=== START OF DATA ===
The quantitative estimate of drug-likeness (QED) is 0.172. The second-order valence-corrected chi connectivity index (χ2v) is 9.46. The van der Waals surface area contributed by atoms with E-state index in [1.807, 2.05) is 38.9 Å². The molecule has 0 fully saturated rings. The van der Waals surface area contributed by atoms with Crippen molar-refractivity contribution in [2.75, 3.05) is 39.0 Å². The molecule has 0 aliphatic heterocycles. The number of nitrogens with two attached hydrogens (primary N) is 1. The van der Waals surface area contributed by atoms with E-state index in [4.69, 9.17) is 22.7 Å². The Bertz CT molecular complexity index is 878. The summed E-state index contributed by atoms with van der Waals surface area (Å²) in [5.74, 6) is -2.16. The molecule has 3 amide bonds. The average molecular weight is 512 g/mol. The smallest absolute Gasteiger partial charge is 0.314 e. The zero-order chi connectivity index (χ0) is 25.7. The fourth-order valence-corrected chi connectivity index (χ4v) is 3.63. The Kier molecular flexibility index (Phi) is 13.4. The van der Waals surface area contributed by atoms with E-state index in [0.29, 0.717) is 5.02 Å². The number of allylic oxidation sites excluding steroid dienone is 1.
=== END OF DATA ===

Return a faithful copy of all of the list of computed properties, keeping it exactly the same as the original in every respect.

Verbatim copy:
The quantitative estimate of drug-likeness (QED) is 0.172. The second-order valence-corrected chi connectivity index (χ2v) is 9.46. The van der Waals surface area contributed by atoms with E-state index in [1.807, 2.05) is 38.9 Å². The molecule has 0 fully saturated rings. The van der Waals surface area contributed by atoms with Crippen molar-refractivity contribution in [2.75, 3.05) is 39.0 Å². The molecule has 0 aliphatic heterocycles. The number of nitrogens with two attached hydrogens (primary N) is 1. The van der Waals surface area contributed by atoms with E-state index in [4.69, 9.17) is 22.7 Å². The Bertz CT molecular complexity index is 878. The summed E-state index contributed by atoms with van der Waals surface area (Å²) in [5.74, 6) is -2.16. The molecule has 3 amide bonds. The average molecular weight is 512 g/mol. The smallest absolute Gasteiger partial charge is 0.314 e. The zero-order chi connectivity index (χ0) is 25.7. The fourth-order valence-corrected chi connectivity index (χ4v) is 3.63. The Kier molecular flexibility index (Phi) is 13.4. The van der Waals surface area contributed by atoms with E-state index in [0.29, 0.717) is 5.02 Å². The number of allylic oxidation sites excluding steroid dienone is 1.